Ted Kennedy was treasured by liberals, loved by many of his conservative colleagues, revered by African Americans and Latinos, respected by hard-bitten political bosses, admired by students of the legislative process, and cherished by those who constituted the finest cadre of staff members ever assembled on Capitol Hill.
The Kennedy paradox is that he managed to be esteemed by almost everyone without ever becoming all things to all people. He stood for large purposes, unequivocally and unapologetically, and never ducked tough choices. Yet he made it his business to get work done with anyone who would toil along with him. He was a friend, colleague, and human being before he was an ideologue or partisan, even though he was a joyful liberal and an implacable Democrat.
Ted Kennedy suffered profoundly, made large mistakes, and was, to say the least, imperfect. But the suffering and the failures fed a humane humility that led him to reach out to others who fell, to empathize with those burdened by pain, to understand human folly, and to appreciate the quest for redemption.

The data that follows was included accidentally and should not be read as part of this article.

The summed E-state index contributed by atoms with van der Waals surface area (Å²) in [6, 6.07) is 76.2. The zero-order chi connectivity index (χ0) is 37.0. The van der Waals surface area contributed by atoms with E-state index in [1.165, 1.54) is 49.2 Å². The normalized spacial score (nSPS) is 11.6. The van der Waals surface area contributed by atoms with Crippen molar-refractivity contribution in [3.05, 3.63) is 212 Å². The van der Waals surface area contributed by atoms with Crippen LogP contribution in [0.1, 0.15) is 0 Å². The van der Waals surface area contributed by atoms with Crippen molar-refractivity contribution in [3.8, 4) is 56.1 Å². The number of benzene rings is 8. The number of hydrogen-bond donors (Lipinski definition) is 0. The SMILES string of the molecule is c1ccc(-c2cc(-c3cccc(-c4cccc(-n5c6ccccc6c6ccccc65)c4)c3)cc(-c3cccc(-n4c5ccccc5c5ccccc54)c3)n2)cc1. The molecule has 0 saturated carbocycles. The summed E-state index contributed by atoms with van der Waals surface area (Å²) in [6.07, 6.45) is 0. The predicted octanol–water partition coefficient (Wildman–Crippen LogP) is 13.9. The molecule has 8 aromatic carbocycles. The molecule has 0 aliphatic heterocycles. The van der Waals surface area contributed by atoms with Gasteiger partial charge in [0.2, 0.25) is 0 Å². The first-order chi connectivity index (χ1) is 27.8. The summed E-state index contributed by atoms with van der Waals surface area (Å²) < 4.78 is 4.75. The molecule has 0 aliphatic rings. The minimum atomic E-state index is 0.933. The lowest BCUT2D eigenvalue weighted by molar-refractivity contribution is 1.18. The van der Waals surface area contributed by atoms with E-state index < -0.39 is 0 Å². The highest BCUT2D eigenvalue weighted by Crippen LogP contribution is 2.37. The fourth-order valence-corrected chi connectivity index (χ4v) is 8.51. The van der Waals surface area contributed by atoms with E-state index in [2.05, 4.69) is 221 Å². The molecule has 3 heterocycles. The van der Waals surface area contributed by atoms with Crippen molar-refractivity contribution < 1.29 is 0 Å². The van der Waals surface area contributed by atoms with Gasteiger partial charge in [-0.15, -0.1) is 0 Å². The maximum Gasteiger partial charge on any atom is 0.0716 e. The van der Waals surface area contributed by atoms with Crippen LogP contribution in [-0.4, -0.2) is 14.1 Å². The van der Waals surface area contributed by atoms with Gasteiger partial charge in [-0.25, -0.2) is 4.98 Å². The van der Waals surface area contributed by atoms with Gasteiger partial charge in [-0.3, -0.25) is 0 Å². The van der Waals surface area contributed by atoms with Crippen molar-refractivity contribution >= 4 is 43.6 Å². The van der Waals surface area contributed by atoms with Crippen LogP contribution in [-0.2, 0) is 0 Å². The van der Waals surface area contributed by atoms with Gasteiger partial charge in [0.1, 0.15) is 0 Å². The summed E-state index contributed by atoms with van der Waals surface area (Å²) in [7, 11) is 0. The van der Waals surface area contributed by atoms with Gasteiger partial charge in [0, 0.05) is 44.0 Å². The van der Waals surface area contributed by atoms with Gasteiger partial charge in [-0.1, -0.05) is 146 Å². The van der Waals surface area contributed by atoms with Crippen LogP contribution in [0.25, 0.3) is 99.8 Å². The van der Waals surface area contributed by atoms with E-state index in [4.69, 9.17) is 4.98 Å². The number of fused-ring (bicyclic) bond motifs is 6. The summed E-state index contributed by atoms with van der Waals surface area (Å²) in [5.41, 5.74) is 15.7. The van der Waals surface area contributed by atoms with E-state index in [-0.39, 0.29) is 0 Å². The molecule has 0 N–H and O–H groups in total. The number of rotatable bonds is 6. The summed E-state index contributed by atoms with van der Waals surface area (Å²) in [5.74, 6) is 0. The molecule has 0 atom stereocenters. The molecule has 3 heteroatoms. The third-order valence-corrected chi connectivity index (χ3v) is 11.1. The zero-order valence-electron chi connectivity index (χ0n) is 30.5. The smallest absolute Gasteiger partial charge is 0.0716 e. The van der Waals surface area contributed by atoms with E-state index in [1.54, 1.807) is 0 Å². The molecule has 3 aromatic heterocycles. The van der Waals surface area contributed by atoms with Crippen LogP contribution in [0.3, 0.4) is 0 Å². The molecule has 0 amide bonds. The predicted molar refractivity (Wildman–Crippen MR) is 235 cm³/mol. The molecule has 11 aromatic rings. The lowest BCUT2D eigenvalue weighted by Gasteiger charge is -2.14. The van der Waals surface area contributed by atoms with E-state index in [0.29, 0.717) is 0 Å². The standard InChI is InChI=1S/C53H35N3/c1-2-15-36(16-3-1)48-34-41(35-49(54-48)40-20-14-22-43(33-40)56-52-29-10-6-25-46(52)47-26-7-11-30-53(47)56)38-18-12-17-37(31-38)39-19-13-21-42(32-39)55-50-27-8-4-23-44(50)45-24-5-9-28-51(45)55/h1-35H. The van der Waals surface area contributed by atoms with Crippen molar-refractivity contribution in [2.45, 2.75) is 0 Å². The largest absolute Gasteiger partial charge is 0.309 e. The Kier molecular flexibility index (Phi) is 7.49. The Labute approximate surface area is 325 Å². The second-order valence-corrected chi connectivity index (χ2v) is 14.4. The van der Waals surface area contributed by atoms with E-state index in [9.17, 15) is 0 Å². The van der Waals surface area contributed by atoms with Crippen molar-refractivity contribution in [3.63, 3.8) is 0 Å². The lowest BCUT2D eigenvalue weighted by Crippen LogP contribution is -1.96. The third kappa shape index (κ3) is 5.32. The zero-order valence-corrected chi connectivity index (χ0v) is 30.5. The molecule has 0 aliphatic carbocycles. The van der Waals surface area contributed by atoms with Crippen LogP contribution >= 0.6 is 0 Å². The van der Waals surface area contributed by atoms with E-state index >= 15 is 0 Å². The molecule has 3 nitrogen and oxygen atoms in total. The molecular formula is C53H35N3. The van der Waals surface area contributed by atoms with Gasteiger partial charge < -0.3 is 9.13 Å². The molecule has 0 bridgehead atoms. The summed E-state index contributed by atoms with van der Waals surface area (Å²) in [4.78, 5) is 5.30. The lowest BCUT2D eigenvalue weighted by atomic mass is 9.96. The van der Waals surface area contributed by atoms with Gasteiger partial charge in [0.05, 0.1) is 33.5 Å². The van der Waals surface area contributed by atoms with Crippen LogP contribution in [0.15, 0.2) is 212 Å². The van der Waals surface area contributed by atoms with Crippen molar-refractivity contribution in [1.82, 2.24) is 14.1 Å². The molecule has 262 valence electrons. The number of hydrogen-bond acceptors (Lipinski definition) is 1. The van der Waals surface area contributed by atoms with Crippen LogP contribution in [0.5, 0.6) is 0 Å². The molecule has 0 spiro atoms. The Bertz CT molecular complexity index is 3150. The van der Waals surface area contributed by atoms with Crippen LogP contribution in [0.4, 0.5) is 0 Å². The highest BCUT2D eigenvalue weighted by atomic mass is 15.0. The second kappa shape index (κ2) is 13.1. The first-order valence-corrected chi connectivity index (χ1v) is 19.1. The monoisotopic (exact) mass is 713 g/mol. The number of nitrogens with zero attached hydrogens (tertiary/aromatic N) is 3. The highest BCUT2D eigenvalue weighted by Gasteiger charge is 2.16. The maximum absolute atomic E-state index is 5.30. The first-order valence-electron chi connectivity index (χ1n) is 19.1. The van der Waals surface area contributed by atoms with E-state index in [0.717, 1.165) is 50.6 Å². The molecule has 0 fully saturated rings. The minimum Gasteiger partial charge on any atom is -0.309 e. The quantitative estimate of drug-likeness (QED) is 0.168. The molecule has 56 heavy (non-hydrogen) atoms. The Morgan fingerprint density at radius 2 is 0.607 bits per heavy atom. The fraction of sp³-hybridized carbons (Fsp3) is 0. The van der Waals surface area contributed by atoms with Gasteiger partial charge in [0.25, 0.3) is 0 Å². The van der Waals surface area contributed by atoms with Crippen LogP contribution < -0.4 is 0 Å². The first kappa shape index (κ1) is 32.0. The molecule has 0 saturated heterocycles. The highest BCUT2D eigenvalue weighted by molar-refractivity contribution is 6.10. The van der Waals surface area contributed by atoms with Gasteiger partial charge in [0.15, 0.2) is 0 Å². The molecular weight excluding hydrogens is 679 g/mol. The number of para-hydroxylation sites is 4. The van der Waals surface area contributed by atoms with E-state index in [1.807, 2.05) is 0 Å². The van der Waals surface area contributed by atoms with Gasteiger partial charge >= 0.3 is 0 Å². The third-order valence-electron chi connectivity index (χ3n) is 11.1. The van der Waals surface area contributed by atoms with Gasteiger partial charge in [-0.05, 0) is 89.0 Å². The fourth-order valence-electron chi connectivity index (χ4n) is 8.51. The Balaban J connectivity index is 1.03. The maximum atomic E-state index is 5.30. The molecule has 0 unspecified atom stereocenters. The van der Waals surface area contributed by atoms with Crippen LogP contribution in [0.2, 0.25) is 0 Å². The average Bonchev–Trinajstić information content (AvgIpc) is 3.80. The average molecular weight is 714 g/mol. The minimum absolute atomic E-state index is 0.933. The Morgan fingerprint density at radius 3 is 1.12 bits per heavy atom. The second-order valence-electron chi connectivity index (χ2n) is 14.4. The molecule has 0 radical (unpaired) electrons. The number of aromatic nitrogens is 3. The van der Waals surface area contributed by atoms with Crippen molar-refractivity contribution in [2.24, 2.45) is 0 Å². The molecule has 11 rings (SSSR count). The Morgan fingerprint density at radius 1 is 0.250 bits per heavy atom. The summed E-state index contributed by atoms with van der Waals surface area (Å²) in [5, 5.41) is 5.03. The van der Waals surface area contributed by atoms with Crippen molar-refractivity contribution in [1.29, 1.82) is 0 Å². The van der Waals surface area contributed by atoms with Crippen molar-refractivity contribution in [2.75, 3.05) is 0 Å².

That made him a rarity in politics. Never pretending that he knew everything, he had a magnetic draw for talented people who stayed with him for years. He trusted them and gave them room to shine. Their guidance and his own intelligence and feverish work made him one of the greatest senators in history.
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About the Author
E. J. Dionne Jr. is a syndicated columnist, professor of government at Georgetown University, and a senior fellow at the Brookings Institution. His most recent book is Our Divided Political Heart: The Battle for the American Idea in an Age of Discontent (Bloomsbury Press).